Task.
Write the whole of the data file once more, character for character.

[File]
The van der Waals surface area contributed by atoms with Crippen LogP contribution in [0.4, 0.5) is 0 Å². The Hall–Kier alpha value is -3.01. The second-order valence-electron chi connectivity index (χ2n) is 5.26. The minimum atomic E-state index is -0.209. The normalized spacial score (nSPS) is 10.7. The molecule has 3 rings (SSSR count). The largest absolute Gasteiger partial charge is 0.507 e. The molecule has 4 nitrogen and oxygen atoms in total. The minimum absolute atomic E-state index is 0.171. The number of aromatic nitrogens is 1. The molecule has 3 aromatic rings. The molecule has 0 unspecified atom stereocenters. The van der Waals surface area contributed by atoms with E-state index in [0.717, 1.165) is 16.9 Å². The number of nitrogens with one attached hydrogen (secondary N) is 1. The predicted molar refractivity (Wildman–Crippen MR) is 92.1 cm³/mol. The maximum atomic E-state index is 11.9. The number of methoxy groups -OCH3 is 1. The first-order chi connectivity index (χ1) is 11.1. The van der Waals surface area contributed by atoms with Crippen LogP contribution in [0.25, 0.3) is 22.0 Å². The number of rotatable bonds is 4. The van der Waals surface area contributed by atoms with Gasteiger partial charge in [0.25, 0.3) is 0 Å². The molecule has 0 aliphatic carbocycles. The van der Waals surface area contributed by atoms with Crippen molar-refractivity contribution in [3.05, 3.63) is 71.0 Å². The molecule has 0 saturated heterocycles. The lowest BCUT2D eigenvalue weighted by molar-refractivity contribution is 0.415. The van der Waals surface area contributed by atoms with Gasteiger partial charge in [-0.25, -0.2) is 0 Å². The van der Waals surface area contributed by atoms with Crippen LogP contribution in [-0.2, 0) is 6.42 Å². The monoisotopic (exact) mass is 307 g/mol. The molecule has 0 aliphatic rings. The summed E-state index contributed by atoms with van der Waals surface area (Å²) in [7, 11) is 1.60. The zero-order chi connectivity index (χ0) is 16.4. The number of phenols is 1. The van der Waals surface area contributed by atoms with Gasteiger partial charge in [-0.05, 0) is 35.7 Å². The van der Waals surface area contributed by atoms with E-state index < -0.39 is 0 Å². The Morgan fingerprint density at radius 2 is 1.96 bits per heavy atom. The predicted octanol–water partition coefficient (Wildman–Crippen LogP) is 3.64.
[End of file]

The van der Waals surface area contributed by atoms with Crippen LogP contribution in [0.4, 0.5) is 0 Å². The Hall–Kier alpha value is -3.01. The second-order valence-electron chi connectivity index (χ2n) is 5.26. The minimum atomic E-state index is -0.209. The normalized spacial score (nSPS) is 10.7. The molecule has 3 rings (SSSR count). The largest absolute Gasteiger partial charge is 0.507 e. The molecule has 4 nitrogen and oxygen atoms in total. The minimum absolute atomic E-state index is 0.171. The number of aromatic nitrogens is 1. The molecule has 3 aromatic rings. The molecule has 0 unspecified atom stereocenters. The van der Waals surface area contributed by atoms with E-state index in [0.717, 1.165) is 16.9 Å². The number of nitrogens with one attached hydrogen (secondary N) is 1. The predicted molar refractivity (Wildman–Crippen MR) is 92.1 cm³/mol. The maximum atomic E-state index is 11.9. The number of methoxy groups -OCH3 is 1. The first-order chi connectivity index (χ1) is 11.1. The van der Waals surface area contributed by atoms with Crippen LogP contribution in [0.25, 0.3) is 22.0 Å². The number of rotatable bonds is 4. The van der Waals surface area contributed by atoms with Gasteiger partial charge in [0.25, 0.3) is 0 Å². The molecule has 0 aliphatic carbocycles. The van der Waals surface area contributed by atoms with Crippen molar-refractivity contribution in [3.05, 3.63) is 71.0 Å². The molecule has 0 saturated heterocycles. The lowest BCUT2D eigenvalue weighted by molar-refractivity contribution is 0.415. The van der Waals surface area contributed by atoms with Gasteiger partial charge in [-0.25, -0.2) is 0 Å². The van der Waals surface area contributed by atoms with Crippen LogP contribution in [-0.2, 0) is 6.42 Å². The monoisotopic (exact) mass is 307 g/mol. The molecule has 0 aliphatic rings. The summed E-state index contributed by atoms with van der Waals surface area (Å²) in [7, 11) is 1.60. The zero-order chi connectivity index (χ0) is 16.4. The number of phenols is 1. The van der Waals surface area contributed by atoms with Gasteiger partial charge in [-0.05, 0) is 35.7 Å². The van der Waals surface area contributed by atoms with E-state index < -0.39 is 0 Å². The Morgan fingerprint density at radius 2 is 1.96 bits per heavy atom. The predicted octanol–water partition coefficient (Wildman–Crippen LogP) is 3.64.